Lieutenant George Boyle

The Atlantic Ocean and lack of gas prevent him going further.
Major Reuben Fleet on Lt. Boyle's flying error, May 15, 1918

The conclusion has been reached that the best interests of the service require that Lt. Boyle be relieved from his duty.
Fleet to Chief of Air Service May 15, 1918

Lieutenant George Boyle was given the opportunity to fly the first airmail out of Washington, D.C. on May 18, 1918. Unfortunately for him, the rookie pilot got lost not just once, but on two separate attempts. After his first two attempts he was removed from the airmail service.

Major Fleet and Lieutenant Boyle admire Fleet's new watch.
Major Fleet (left) and Lieutenant Boyle admire Fleet's new watch. The Hamilton Watch company presented each of the Army fliers with a new wristwatch in honor of their historic flights.

The airmail bags being loaded into Boyle's Curtiss Jenny the morning of May 15, 1918.
The airmail bags being loaded into Boyle's Curtiss Jenny the morning of May 15, 1918.


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James Edgerton was the only other airmail pilot with little experience. Unlike Edgerton, Boyle did not rise to the challenges of the occasion. Thanks to his engagement to the daughter of an Interstate Commerce commissioner, Boyle was given the plum assignment of flying the mail out of Washington, D.C. on the first day of service.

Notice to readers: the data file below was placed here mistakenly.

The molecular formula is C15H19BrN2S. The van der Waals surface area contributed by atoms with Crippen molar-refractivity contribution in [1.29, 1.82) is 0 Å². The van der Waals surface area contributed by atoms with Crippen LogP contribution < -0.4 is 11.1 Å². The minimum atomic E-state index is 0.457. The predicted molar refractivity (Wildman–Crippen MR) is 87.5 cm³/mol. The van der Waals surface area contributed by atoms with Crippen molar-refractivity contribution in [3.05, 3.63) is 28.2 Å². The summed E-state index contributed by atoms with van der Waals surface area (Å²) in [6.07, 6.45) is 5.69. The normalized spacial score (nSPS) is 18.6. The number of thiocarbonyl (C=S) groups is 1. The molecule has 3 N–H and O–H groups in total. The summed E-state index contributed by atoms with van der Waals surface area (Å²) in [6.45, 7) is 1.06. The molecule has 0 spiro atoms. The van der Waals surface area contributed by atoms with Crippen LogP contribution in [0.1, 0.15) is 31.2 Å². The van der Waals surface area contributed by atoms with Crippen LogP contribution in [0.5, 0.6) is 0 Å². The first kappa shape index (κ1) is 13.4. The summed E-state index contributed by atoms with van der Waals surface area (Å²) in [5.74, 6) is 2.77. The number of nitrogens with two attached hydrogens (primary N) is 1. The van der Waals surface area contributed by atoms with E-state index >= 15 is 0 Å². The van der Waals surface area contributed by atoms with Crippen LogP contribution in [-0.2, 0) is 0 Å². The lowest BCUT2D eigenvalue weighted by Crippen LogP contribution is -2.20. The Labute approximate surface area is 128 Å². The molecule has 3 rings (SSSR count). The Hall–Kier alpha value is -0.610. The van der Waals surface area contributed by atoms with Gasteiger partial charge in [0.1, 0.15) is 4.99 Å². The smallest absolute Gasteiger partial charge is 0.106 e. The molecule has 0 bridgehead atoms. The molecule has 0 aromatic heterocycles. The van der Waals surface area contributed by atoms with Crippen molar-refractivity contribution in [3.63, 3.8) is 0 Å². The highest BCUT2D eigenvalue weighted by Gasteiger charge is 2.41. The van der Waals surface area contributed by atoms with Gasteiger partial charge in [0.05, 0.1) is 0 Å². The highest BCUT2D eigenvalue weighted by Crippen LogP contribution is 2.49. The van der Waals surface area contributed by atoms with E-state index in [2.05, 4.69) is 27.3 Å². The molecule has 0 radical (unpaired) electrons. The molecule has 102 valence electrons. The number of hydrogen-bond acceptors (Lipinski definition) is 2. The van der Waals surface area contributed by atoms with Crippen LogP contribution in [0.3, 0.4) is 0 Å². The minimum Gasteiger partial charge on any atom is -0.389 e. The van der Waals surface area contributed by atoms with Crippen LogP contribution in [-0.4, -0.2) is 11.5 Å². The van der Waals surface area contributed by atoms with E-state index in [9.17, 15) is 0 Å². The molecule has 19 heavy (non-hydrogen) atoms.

Did you know
...that airmail pilot Bill Hopson was once reprimanded for refusing to land on an airfield cows were grazing on?
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On hand for this historic event were President Woodrow Wilson, Postmaster General Albert Burleson and a host of federal officials and reporters. Boyle climbed into his airplane and called for the propeller to be spun. Nothing. A second, then third try yielded no sound other than a slight engine cough before it died. As the President and other onlookers waited, the mechanics and pilots tried to figure out what was wrong. Finally someone checked the gas tank, which was empty. Gas was added, the engine started and Boyle took off on his glorious adventure.

Lieutenant Boyle finally got his Jenny, loaded with 124 pounds of airmail, in the air. His assignment was to fly to Philadelphia, the mid-way stop between the Washington and New York ends of the service. Unfortunately, he did not make it. The novice pilot got lost and low on gas, crash landed in rural Maryland, less than 25 miles away from Washington.

Thanks to his political connections, Lieutenant Boyle was given a second chance to fly the airmail out of Washington, D.C. This time, he was given an escort who flew him out of the city, having given him directions to "follow the Chesapeake Bay" towards Philadelphia. Unfortunately, Boyle followed those instructions too literally, following the curve of the bay over to Maryland's eastern shore, where he landed, out of fuel again. Not even Boyle's connections could help him now, and he was removed from the service's active list of pilots.

Fad to Fundamental: Airmail in America